The Investment Association is too ‘fundamentally conflicted’ to be trusted to produce independent guidelines on fund fee disclosure, a member of the trade body’s advisory board has warned.
In a formal response to the IA’s draft cost disclosure code, which was issued for a public consultation in March, the founder and chair of campaign group the Transparency Task Force Andy Agathangelou said responsibility for the code should be handed to the Financial Conduct Authority.
Agathangelou, who is also governor of the Pensions Policy Institute, said: ‘The IA is a trade body and trade bodies have a primary duty of care for the commercial interests of their members.
‘The extent to which the IA is conflicted with what is best for the consumer has already been seen by their unwillingness to wholeheartedly embrace the idea of putting the investors’ interests first.’
The IA has been roiled by internal conflict over the direction of the body in recent years.
Both Schroders and M&G threatened to walk out of the organisation in 2015, after they were signally absent from a statement signing members up to a 10 point code of conduct intended to prioritise clients' interests.
Head of the IA Daniel Godfrey was ejected from the organisation shortly thereafter after failing to build consensus behind what some fund groups described as a ‘narrow and aggressive’ reform agenda.
The body launched a push back against public pressure on charges last year, saying the idea of hidden fees which consumer rights groups have claimed are snuck into funds were the ‘Loch Ness Monster’ of finance.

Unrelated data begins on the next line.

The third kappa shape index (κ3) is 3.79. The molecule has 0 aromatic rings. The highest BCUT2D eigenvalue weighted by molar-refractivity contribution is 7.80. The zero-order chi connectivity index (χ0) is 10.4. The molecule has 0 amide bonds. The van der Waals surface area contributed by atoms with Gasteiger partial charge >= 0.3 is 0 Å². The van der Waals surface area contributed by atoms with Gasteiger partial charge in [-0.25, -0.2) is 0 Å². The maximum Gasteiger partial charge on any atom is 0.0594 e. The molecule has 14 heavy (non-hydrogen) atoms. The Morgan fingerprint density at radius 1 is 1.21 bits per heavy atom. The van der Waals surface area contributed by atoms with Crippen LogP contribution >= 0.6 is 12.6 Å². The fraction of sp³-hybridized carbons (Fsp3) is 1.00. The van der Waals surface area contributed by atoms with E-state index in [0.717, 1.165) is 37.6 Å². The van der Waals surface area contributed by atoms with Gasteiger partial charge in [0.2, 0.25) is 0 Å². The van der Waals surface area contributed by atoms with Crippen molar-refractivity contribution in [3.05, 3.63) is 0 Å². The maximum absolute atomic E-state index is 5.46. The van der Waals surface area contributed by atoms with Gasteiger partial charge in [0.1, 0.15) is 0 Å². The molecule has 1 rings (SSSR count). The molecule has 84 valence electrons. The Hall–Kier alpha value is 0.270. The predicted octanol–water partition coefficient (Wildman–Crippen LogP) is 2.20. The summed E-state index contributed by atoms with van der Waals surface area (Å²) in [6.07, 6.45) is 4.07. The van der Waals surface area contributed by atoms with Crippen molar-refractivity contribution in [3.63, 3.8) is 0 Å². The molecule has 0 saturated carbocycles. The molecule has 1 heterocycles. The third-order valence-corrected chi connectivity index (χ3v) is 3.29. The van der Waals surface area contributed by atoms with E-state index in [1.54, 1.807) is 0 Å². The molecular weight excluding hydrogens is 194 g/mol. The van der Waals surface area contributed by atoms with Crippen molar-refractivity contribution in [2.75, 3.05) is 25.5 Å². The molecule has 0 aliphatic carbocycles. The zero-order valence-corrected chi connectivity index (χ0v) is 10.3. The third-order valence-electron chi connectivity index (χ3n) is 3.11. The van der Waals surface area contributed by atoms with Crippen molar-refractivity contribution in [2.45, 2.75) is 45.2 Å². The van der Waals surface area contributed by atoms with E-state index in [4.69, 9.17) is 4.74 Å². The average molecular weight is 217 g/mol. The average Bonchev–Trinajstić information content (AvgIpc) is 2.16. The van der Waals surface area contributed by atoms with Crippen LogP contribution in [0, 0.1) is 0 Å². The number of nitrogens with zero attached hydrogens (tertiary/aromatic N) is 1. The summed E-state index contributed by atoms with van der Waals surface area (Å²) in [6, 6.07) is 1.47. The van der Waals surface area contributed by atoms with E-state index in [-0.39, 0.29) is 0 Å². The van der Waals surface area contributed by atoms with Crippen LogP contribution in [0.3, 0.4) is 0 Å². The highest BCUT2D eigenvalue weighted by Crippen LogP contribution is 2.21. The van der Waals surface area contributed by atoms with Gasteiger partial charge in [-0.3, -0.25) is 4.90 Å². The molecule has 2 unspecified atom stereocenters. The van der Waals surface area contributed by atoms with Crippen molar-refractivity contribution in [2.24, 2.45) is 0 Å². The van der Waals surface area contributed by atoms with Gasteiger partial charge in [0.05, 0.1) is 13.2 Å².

‘The industry should be judged on its actual delivery, not on perceptions of delivery,’ said IA director of public policy Jonathan Lipkin at the time.
‘If you look at the actual performance delivered to fund investors, this is the proof point and we do not see evidence of high transaction costs, either explicit or implicit.’
Agathangelou added that such statements ‘undermined consumer confidence in the credibility of the Investment Association’.
‘This is exactly the kind of publicity that results in the financial services sector routinely being at the bottom of consumer trust ratings.
'Furthermore, the reputational damage this kind of behaviour causes must contribute to the UK’s appallingly low savings ratio – just 3.8%, which is the worst it has been since 1963. This is a huge problem for our economy and society as a whole today.’